An Ancient Method to Help With Anxiety

Using Mindfulness to Change Your Relationship with Worry

Hawaiian woman doing yoga pose inside in morning

The most common mental health problems in the United States are anxiety disorders, experienced by 18% of the adult population. Many who do not meet the criteria for anxiety disorders still struggle with anxiety on a regular basis, and do whatever they can to stop it. Instead of fighting it, the ancient practice of mindfulness meditation and mindfulness based approaches help people change their relationships with anxiety, and experience great relief as a result.

Before cursing anxiety, know this:

From an evolutionary perspective, we all actually have anxiety to thank for our existence as a species. If it were not the human body's ability to rapidly mobilize in the face of threat, using its sympathetic nervous system and turning on the fight-or-flight response, we wouldn't have survived the jaws of hungry tigers in pre-historic times.

Anxiety Today

Unfortunately, for people struggling with anxiety today, that fight-or-flight response still turns on in benign situations, and they experience the physical response that would mobilize them to run fast, yet they have nowhere to go. Anyone who has experienced anxiety can relate to some of the common physical manifestations of anxiety: sweaty palms, racing heart, difficulty breathing, dry mouth, decreased appetite...the list goes on. It is common for people to present to emergency rooms complaining of heart attacks when in reality they are experiencing panic attacks. What can be so difficult about anxiety is that the more one tries to fix it, the worse it can get.

Relating Differently to Anxiety Through Mindfulness

So many people try to fight with their anxiety as a way of resolving it. All too often, this approach to managing anxiety becomes self-defeating. As the wise psychologist,​ Carl Jung, once said, "what you resist persists." If you struggle with anxiety, become upset every time it rears its ugly head, and have expectations of being an anxiety free individual, you will only invite more anxiety into your life. The first step to having a better relationship with anxiety is to just accept that it will exist in your life.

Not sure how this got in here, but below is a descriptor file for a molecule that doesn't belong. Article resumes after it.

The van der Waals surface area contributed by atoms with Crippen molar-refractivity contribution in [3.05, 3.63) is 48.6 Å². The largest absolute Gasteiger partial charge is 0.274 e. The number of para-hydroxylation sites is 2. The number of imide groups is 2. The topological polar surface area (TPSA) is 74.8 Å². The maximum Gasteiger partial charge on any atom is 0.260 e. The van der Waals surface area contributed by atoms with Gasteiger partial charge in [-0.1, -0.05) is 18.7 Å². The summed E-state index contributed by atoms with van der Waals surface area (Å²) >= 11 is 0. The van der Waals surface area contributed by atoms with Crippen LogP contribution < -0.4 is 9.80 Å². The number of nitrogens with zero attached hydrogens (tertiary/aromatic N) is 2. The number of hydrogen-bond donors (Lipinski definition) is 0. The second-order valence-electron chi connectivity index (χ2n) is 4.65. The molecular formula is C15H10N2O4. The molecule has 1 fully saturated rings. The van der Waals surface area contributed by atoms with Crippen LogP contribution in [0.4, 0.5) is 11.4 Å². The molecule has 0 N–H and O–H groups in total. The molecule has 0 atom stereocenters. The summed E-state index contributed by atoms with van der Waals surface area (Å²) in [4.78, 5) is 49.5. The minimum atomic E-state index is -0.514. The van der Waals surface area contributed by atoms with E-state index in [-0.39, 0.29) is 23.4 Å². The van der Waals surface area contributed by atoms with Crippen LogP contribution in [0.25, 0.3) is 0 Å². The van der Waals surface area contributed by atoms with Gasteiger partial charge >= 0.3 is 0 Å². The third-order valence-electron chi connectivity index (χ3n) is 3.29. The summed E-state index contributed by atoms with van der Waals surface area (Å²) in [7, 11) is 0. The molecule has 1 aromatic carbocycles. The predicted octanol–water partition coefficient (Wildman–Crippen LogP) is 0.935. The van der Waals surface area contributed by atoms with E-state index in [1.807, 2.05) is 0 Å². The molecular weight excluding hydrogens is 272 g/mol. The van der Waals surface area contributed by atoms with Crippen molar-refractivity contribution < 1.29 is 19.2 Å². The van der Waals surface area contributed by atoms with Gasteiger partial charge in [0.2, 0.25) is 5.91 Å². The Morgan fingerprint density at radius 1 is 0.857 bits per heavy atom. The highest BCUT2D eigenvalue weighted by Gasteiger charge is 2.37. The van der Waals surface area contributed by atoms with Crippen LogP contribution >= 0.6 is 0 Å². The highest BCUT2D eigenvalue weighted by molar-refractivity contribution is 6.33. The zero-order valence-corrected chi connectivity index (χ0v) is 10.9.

Mindfulness is essentially a non-judgmental, open and accepting moment-to-moment awareness of experience. While it has its roots in Zen Buddhism​, it has been the basis of an effective treatment for anxiety known as Mindfulness Based Stress Reduction​, created by Dr. Jon Kabat-Zinn, author of Wherever You Go, There You Are. When you can observe your thoughts and emotions from a detached position, you are less likely to react to them and get caught up in them. You will be less likely to get stuck in that endless spiral of anxious worry, and will be more likely to see your concerns as momentary doubts and transient thoughts. Mindfulness helps us remember that we are not our thoughts or emotions; we just happen to experience them.

H​ow to Be Mindful

Take a deep breath, sit back, observe what's happening, and check out your experience. Notice what's going on. Put your smartphone down and just breathe. Try it for a minute or so at a time throughout your day. Be curious about your experience, and be present. When you start cultivating a new relationship with anxiety by just accepting it for what it is, and stop trying to fight it, it might not feel like as huge of a problem.

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Article Sources
  • Anxiety and Depression Association of America
  • Miller, J., Fletcher, K. and Kabat-Zinn, J. (1995) Three-year follow-up and clinical implications of a mindfulness-based stress reduction intervention in the treatment of anxiety disorders. General Hospital Psychiatry, 17:192-200.